Weekly Meditation: 6th March 2016
4th Sunday in Lent, Mothering Sunday
A personalised narrative meditation
I remember the birth of each of my sons; how infinitely precious they were, how tiny, how much in need of my protection. I vowed then that I would be the best father in the world.
My wife died giving birth to the younger one, so I was the only parent he had, right from the start.
We lived near Capernaum, farming the hills and making a good living from it. It was a busy life, and one that took me away from the boys a lot when they were young. I needed to be with the men at harvest and lambing time; they could be wasteful and careless without me to direct them – risking the lives of the ewes by not being attentive when they dropped their lambs; failing to spread out the hay to dry in the heat; allowing the crops to go past their best.
But whenever I came home, weary from the fields and hillsides, I always sought out my boys, even before I called for a cup of wine to refresh me. I would tell them about the men and the fields, the herds and the flocks. I would remind them of how rich our land was; how the Lord had blessed us. Sometimes I would tell stories from the Holy Scriptures. They loved to hear about great King David who had once been a shepherd himself, and I taught them some of his songs.
As they grew, they began to accompany me. I showed them how to sow seed and reap alongside our men. I taught them to watch for changes in the weather so that they could act quickly to protect vulnerable animals or tender crops. We worked together and came home rejoicing after a successful day. My eldest son, Nathan, learned quickly and became a hard worker. He never complained about having to rise early to see to the lambs, or to stay in the fields after sundown to gather in the last of the corn. He worked through the cold of winter and the heat of summer. I could depend on him.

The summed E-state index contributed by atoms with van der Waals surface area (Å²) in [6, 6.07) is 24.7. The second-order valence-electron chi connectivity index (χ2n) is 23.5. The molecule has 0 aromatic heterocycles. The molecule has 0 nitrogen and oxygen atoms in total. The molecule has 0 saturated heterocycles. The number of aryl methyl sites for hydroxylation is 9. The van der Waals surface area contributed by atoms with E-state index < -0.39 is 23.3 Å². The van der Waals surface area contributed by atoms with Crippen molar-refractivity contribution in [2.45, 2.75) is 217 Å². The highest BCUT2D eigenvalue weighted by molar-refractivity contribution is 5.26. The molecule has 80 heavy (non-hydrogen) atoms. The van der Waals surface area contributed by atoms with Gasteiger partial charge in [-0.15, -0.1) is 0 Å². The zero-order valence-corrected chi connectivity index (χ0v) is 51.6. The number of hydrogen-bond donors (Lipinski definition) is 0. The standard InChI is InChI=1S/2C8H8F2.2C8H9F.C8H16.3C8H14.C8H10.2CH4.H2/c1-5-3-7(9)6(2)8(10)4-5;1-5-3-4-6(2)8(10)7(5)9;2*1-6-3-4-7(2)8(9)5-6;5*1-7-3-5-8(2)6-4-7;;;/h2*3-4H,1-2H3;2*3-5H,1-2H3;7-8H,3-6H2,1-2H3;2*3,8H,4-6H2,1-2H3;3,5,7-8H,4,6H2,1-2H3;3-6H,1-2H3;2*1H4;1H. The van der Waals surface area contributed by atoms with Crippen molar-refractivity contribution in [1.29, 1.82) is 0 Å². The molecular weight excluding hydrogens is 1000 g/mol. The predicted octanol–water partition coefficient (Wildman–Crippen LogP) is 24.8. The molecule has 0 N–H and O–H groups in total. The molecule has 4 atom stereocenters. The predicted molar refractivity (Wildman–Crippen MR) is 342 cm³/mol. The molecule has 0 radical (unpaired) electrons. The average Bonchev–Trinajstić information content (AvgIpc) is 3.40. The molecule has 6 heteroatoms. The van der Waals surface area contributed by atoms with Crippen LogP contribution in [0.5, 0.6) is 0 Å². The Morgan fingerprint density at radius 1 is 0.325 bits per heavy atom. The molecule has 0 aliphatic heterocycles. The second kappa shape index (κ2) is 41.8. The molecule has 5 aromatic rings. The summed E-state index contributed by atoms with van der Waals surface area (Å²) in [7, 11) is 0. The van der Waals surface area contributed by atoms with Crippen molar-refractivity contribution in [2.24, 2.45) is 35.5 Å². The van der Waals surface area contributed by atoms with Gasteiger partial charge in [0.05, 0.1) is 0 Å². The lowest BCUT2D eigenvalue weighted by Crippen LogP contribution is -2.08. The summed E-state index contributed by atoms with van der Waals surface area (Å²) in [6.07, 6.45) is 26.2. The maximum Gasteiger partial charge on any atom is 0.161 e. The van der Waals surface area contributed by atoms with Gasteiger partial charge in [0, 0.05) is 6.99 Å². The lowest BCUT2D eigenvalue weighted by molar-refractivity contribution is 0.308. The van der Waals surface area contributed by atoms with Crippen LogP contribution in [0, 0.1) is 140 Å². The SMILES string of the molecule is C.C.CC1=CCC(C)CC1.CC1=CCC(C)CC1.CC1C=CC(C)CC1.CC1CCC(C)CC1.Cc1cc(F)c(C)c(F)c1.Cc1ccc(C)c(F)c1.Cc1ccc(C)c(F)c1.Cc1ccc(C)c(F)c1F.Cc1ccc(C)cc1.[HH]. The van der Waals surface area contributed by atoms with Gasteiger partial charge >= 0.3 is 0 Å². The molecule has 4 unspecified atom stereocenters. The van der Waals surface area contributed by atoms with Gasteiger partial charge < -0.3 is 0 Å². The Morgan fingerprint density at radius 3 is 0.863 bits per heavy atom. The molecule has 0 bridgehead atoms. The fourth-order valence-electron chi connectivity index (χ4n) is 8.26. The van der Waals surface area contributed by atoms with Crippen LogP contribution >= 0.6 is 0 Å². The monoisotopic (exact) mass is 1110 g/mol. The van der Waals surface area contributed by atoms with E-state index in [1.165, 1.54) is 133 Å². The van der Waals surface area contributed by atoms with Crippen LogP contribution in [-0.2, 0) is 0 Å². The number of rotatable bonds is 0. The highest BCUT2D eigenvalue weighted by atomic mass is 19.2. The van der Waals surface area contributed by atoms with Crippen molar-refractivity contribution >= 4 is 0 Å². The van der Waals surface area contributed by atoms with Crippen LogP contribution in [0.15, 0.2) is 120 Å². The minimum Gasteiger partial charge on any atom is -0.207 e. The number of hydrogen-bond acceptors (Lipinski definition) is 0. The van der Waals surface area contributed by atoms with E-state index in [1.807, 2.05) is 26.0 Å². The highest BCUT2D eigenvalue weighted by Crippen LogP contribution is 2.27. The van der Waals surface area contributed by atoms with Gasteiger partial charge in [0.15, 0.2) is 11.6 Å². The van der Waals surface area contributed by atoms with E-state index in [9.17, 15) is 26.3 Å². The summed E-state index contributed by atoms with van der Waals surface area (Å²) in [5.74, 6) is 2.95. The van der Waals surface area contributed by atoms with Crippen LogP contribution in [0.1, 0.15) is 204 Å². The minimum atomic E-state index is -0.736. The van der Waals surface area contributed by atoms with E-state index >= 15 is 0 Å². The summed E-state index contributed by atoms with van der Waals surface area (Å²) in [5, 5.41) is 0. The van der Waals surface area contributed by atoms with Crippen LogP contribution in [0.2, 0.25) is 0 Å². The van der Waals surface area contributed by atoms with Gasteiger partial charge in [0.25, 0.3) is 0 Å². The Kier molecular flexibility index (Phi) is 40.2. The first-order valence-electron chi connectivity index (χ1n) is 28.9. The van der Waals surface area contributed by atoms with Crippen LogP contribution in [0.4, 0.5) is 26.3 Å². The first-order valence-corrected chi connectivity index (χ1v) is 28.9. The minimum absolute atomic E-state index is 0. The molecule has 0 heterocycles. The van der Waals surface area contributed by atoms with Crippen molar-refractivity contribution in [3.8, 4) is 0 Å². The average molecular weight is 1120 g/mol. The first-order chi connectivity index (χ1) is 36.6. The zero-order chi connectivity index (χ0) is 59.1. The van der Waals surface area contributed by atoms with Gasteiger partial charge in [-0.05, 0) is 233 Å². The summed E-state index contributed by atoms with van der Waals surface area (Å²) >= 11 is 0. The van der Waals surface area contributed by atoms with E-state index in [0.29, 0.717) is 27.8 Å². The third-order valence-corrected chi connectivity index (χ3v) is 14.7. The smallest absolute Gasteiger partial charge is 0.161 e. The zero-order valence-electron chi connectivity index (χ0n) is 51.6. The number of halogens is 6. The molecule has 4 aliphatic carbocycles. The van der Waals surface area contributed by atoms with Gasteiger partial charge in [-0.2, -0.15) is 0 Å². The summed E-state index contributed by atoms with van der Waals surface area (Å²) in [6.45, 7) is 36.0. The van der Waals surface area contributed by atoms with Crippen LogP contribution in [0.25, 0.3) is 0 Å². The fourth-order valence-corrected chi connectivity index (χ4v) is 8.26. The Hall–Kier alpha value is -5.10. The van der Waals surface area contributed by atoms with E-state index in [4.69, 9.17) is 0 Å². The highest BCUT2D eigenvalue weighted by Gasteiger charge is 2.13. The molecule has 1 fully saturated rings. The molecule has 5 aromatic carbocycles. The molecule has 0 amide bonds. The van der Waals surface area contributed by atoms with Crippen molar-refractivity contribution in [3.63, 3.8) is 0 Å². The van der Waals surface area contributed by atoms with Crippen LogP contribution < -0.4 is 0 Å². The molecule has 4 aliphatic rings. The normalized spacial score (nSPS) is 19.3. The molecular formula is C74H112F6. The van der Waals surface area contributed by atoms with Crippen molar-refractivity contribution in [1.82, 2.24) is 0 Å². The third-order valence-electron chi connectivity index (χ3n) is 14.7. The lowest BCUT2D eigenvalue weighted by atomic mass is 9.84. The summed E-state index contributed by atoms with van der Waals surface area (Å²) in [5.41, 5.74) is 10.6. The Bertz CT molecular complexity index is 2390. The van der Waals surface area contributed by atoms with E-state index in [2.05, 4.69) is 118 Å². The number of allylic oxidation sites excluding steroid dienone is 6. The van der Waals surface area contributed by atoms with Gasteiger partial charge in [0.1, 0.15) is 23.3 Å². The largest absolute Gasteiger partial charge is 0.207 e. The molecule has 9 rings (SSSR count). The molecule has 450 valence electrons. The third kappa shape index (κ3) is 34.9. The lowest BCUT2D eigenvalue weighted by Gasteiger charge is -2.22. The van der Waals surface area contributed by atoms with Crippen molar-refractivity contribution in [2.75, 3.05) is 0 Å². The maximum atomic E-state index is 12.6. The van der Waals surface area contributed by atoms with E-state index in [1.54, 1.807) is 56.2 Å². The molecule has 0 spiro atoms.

It was Barnabas – the young one – who seemed sometimes not to have his heart in what he was doing. I used to catch him staring at the horizons, and he used to ask me what was beyond our land, beyond our country. I didn’t know. I knew only the names of foreign places, but nothing about them. I had never travelled except to Jerusalem for the great festivals. The farm was enough for me, and kept me busy. Barnabas seemed less satisfied with the work, less pleased with the results, less content. I loved him nonetheless and I showed him – I showed both of them – how very much they meant to me. Sons are a reward from God – our Scriptures tell us so – and that’s how I felt about them. They were my reward, my treasure.
So what happened was like a bolt of lightning setting fire to standing corn. Barnabas came to me, just as I was leaving for the fields one morning, and asked for his share of the property. It was the custom that sons could claim their share during their father’s lifetime if there was reason to believe he might not treat them fairly. My son had no such grounds, but I didn’t want to argue, so I divided the estate. I didn’t want to sell the farm; I gave that to Nathan, and to Barnabas I gave money and goods equal to his share. I hoped that was the end of the matter, but no; a few days later, Barnabas packed up all he had, loaded it on a donkey and left. He said he was going north to Damascus; he wanted to see what life was like in other places, wanted to see cities, be with crowds of people, do things differently.
As I watched him disappear down the road I thought my heart would break. He looked so small as the distance swallowed him, so unprepared. I didn’t know what dangers he would be facing; I just knew that nothing I had taught him would ready him for what he was embarking on now.